All in all, we feel the US economy is still in pretty good shape, particularly relative to other developed world economies. One of the reasons for this is the good old US Dollar. Ever since 2008 we have heard from various quarters about the impending decline of the dollar as the world’s reserve currency, how it was going to be displaced by the euro, or the yen, or the renminbi, how we were seeing the end of the Dollar Century. Not only has this not come true, it’s never really even come remotely close to coming true. The US dollar has held up as the world’s reserve currency in spite of monetary easing. Why is this?
First of all, the economic fundamentals of the US economy are relatively good, and we are in a cyclically strengthening position. Furthermore the trajectory of our fiscal deficit is declining relative to GDP, which is typical of a recovering economy. Feeding into this is the fact that the structural side of the US economy versus the potential competitors is in much better shape. Our markets are more flexible, our capacity and history of innovation are more robust, and the boom in US-developed energy all serve to highlight the potential strength of the US dollar. As for the renminbi, even the Chinese do not believe their currency is set to displace the dollar as the world’s reserve currency. In the most recent edition of the People’s Bank of China’s “Official Monetary and Financial Institutions Bulletin” it is stated that for the foreseeable future the global currency system will “operate in a framework of 1+4, with the dollar as the continuing super reserve currency, supplemented by four smaller reserve currencies: the euro and pound in Europe, and the yen and renminbi in Asia.” We certainly agree with that assessment, and also believe that problems such as the opacity and lack of rule-of-law, particularly relating to intellectual property and corporate proprietaries, in China will stretch the “foreseeable future” out well beyond what we can see. To us, all of this means that the US dollar will continue for a long time as the favored reserve currency world-wide, and further points to the possibility of a period of renewed dollar strength. Sustained dollar strength bring potential positives and negatives to the world economy, but that is discussion for another time.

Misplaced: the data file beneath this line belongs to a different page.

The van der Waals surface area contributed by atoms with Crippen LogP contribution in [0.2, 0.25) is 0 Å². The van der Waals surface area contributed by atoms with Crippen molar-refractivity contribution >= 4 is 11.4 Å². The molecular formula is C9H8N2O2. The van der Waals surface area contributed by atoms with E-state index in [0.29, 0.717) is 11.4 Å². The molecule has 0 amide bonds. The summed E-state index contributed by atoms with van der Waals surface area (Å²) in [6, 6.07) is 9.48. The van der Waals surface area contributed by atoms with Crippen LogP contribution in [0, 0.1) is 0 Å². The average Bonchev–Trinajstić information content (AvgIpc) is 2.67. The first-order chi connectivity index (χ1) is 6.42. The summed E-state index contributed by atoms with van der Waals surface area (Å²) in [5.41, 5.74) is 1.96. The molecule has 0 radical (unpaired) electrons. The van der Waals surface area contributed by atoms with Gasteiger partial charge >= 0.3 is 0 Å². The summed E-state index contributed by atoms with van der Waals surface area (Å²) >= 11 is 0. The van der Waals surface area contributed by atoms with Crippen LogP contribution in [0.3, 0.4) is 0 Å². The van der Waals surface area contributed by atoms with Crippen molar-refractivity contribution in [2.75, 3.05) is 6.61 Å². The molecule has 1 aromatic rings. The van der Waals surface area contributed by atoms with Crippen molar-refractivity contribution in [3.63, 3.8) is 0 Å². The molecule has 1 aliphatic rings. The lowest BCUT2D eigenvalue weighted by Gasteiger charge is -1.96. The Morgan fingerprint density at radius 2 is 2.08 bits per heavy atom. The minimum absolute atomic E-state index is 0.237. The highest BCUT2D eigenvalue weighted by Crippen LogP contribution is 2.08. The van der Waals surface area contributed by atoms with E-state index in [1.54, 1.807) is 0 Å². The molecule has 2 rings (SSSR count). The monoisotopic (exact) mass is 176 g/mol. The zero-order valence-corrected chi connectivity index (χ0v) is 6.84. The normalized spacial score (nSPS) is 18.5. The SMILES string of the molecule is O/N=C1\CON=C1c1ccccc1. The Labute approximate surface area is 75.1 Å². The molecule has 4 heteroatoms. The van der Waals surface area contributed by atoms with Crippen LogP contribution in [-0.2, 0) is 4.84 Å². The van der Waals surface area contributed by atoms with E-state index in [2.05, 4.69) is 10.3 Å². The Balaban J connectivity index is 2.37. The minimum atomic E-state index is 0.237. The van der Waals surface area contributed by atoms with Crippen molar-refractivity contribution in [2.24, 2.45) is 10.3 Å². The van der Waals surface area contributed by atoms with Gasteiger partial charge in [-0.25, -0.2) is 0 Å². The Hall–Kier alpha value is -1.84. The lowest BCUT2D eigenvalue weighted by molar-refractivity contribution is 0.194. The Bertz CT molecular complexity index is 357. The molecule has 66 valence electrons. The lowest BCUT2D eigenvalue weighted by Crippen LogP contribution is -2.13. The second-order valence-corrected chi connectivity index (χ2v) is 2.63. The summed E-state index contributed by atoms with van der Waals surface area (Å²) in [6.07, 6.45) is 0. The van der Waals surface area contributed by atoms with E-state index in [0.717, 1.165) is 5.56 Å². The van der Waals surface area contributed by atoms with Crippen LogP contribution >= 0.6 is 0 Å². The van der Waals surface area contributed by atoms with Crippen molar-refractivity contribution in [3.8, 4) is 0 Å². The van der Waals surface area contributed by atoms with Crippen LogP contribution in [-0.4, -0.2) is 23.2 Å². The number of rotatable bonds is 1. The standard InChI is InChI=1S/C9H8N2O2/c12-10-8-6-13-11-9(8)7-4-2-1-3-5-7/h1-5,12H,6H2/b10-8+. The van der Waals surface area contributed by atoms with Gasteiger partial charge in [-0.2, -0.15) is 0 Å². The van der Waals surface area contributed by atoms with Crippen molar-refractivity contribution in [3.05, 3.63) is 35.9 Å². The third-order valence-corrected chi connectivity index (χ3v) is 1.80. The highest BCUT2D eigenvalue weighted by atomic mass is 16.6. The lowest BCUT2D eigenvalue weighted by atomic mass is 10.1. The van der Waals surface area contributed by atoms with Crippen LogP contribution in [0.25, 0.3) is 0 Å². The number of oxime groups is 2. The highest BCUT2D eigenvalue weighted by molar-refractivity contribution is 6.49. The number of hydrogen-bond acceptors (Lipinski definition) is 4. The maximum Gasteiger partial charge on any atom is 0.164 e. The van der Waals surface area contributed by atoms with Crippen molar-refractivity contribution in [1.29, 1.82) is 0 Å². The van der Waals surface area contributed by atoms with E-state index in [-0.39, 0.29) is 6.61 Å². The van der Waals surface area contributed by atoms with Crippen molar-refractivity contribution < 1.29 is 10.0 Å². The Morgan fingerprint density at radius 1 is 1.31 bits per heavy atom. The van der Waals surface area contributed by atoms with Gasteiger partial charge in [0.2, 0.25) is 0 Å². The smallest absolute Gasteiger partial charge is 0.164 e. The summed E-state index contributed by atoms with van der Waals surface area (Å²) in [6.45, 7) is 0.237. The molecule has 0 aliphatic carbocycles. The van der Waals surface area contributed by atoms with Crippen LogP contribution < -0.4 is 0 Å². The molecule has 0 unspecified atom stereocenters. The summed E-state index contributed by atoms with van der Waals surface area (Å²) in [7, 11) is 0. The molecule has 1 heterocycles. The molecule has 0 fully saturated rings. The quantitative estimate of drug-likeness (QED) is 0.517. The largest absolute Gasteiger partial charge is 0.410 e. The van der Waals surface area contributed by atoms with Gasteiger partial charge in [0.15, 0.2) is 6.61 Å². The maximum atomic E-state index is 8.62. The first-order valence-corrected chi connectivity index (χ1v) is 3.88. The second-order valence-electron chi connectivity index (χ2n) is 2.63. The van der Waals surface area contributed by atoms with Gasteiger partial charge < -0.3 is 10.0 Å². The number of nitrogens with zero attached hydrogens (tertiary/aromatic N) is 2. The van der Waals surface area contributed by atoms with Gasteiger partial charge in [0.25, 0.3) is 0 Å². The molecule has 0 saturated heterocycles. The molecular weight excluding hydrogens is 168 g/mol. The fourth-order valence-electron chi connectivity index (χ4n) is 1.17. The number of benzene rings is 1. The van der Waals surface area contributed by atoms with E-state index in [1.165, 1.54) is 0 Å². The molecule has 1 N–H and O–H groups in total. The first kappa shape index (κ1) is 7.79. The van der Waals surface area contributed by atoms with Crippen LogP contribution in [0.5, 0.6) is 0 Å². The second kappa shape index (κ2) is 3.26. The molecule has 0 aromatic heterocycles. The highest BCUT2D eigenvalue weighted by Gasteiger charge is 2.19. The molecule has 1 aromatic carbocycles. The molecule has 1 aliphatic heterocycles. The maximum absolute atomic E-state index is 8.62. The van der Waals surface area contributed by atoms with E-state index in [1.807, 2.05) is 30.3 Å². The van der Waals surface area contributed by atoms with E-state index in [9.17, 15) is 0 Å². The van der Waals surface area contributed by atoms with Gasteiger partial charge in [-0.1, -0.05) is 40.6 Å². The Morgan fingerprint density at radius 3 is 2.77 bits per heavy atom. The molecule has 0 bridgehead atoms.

Next week we will be watching Wednesday’s Retail Sales report, Thursday’s Jobless Claims and Producer Price Index reports, and Friday’s Consumer Price Index.